3 Dog Brew

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Ive used the same glass for 8 yrs. w/ no chips, cracks or breaks. A lot of that depends on how careful and to a lesser extent how strong you are.

SS is best, but quite expensive.

Glass is great - inert, no O2 issues and easy to clean.

Plastic is good - plastic vessels will eventually have to be replaced, can harbor bacteria in microscopic scratches and are O2 permeable.

For me, glass wins hands down.

Musick is correct in my opinion. I have used glass for 10 years without incident. I just recently broke a 6.5 gallon carboy when I backed into it as it was draining. That experience alone has made me switch to Better Bottles. I am willing to pay the price to replace them every couple of years for the benefits of:
  • Much less heavy
  • Won't shatter
  • Wider neck (this could be a con from a sanitation perspective)

I'm planning on building the sump-pump in a 5 gallon bucket, carboy cleaner to run PBW through so that I don't have to use the carboy brush on the plastic. I'm hoping that this extends the life of the plastic. We'll see. Glass is "better" for the reasons listed. Impermeable to O2 and micro-organisms, transparent (see what's going on in there), small opening to reduce risk of contaimination if you have to remove the airlock.

Circles and squares, man. Circles and squares.
 
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BB win. I have 5 of them and 2 glass carboys.

I've been using the better bottles for a long time. I haven't seen any reason to replace them.

I also seriously doubt the significance of O2 permeability on the Better Bottles.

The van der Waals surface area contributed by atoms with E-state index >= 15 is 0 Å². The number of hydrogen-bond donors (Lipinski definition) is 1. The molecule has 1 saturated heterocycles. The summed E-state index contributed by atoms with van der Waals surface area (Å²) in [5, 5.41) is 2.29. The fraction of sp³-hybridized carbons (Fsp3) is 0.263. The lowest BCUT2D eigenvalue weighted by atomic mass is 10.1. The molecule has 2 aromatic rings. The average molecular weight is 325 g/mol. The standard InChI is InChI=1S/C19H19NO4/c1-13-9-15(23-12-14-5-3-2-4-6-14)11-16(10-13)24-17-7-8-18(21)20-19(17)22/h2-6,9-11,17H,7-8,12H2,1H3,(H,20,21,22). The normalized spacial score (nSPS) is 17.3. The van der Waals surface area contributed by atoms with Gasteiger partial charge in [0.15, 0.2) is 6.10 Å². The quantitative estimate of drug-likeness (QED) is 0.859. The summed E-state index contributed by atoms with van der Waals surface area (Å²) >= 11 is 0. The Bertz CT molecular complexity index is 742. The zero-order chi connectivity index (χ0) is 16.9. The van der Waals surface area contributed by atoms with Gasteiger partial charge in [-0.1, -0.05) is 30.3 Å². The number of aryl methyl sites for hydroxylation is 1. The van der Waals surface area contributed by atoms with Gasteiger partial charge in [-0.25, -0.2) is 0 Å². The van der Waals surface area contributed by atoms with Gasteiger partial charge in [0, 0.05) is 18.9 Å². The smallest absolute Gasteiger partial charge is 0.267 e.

mugglesport

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Better Bottles, in my opinion. A good soak in OxyClean Free negates the need to use a carboy brush (I don't even own a brush).

There's also this (granted, it's from Better Bottle's website, but they cite research):

The traces of oxygen that penetrate BetterBottle PET carboys are incredibly difficult to measure and insignificant when compared with the amounts of oxygen diffusing through, or leaking past, traditional, liquid-filled air locks, traditional rubber stoppers (especially silicone stoppers), and most common types of flexible tubing.
 

DrinkNoH2O

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Better Bottles, in my opinion. A good soak in OxyClean Free negates the need to use a carboy brush (I don't even own a brush).

There's also this (granted, it's from Better Bottle's website, but they cite research):

Agreed, better bottles all the way. You don't need a brush, just a long soak with hot water and oxyclean and everything will rinse right off.
 

iaefebs

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I have 3 glass carboys, 3 better bottles, and 5 buckets, I use the buckets first. I've used the BB twice in the last year. I plan on using the glass when I make a barley wine or Belgian quad.
 

headbanger

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I use both, there's really no difference as far as fermentation is concerned.